As part of this evaluation study, Probert and Datalynx also looked into writing a custom software solution in-house, but decided against it. Datalynx did a cost analysis, and while Honeywell has a longstanding legacy of writing custom code for NASA control centers, “it’s just not cost-effective now,” Probert says. “To maintain that code for one program is very costly, versus a COTS product that’s maintained over a larger customer base.” STI’s large customer base and stability again won the day for OS/Comet, according to Probert. Honeywell did write an overarching software architecture to marry OS/Comet to a number of other COTS software products, among them Analytical Graphics’ Satellite Tool Kit, because, as he puts it, “the COTS world did not lend itself to the flexibility that we wanted for our program.”

      If Probert could see one improvement with the OS/Comet product, and this applies to all COTS software solutions, it would be interoperability standards. “Standardization is certainly one thing our industry is slow to tackle,” he concedes. “If all the products could talk to one another, that would be nice.” Probert would also like to see a stronger Web-based interface for OS/Comet, “and we’re changing that so we can add a Web-based interface, working with STI.”

      Telemetry And Data Acquisition

      Another example of software in action is Orbital Network Engineering (ONE), a company that uses a system and support tool called Netacquire, provided by Real Time Integration (RTI), as the core to several solutions it offers its own customers for real-time data processing, acquisition and control. For example, ONE has recently provided Panamsat with a product called ONE-UP (universal portal) for telemetry and data acquisition, based around the Netacquire solution combined with value-added hardware and software from ONE.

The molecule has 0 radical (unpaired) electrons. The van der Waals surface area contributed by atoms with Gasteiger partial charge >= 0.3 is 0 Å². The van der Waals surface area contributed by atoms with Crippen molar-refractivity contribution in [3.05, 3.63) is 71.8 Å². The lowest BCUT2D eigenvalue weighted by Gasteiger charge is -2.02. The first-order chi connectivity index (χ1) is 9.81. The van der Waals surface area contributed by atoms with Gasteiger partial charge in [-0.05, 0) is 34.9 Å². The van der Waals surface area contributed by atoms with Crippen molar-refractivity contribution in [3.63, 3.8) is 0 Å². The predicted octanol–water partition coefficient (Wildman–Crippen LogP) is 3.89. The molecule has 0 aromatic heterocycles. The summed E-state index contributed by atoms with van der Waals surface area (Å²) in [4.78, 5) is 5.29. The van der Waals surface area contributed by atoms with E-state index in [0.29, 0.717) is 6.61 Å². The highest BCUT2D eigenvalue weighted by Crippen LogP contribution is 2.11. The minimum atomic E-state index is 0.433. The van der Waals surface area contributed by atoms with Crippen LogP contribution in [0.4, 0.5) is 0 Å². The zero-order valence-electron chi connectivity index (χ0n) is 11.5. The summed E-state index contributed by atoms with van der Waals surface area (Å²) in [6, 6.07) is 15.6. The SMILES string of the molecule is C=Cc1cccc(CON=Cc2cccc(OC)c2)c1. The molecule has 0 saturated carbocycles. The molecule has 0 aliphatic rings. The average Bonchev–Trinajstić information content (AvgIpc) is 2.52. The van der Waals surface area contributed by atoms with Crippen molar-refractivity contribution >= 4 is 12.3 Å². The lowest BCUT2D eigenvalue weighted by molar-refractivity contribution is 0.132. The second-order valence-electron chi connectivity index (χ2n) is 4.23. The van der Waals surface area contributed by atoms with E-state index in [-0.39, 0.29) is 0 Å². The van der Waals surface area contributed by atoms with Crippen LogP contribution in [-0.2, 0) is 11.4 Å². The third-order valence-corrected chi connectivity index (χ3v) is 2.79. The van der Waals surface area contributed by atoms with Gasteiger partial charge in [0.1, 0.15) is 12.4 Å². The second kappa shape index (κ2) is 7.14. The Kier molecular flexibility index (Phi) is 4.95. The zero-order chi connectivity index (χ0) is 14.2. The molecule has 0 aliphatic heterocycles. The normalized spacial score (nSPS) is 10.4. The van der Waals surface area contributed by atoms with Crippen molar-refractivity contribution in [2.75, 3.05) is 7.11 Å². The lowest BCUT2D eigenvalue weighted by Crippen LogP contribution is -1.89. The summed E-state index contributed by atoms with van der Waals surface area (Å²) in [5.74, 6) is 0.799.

Tom Leisgang, ONE’s vice president of systems development, says that he made the decision to adopt Netacquire based upon “the system architecture and approach to the problem, if you will. It’s an open architecture, based upon current Internet-type technology for getting the job done.” For example, Leisgang points out that today’s data acquisition products commonly come in two pieces: the hardware itself, and a software solution that must be installed on a PC in order to interface with the product. Netacquire comes with a built-in Web server, allowing control of the unit and all the value-added functionality via a simple Web browser. “The trade-off is whether you have to have custom vendor software installed on your computer, or a standard Web browser,” he explains.

      Another advantage to employing RTI’s solution in ONE’s products is that it allows the final product to simulate other device drivers and interfaces. Thus a customer of ONE can replace and upgrade a system employing discontinued, obsolete software interfaces from another provider without changing from the familiar front-end “look and feel,” and with the added benefit of a Web interface as well.

      “Using the Web interface you download the Java-based software to control the device, so there’s nothing you need loaded on the computer but the browser. It ends up being quite powerful, because you can make it end up looking like anything you want it to look like,” Leisgang explains. In addition, the ability of ONE-UP to distribute its own interface software to any computer that needs it means that “the paradigm shift is you don’t need to buy site licenses or seat licenses for software.

      “It takes a consumer-level approach to configuration and makes it available to specialty products,” Leisgang says. “It’s a very COTS approach to specialized data applications.”

      According to Leisgang, ONE is currently working with RTI to implement dynamic reconfiguration in the software, thus allowing users to change the settings and parameters of the software without requiring a system reboot.

      Terrain Analysis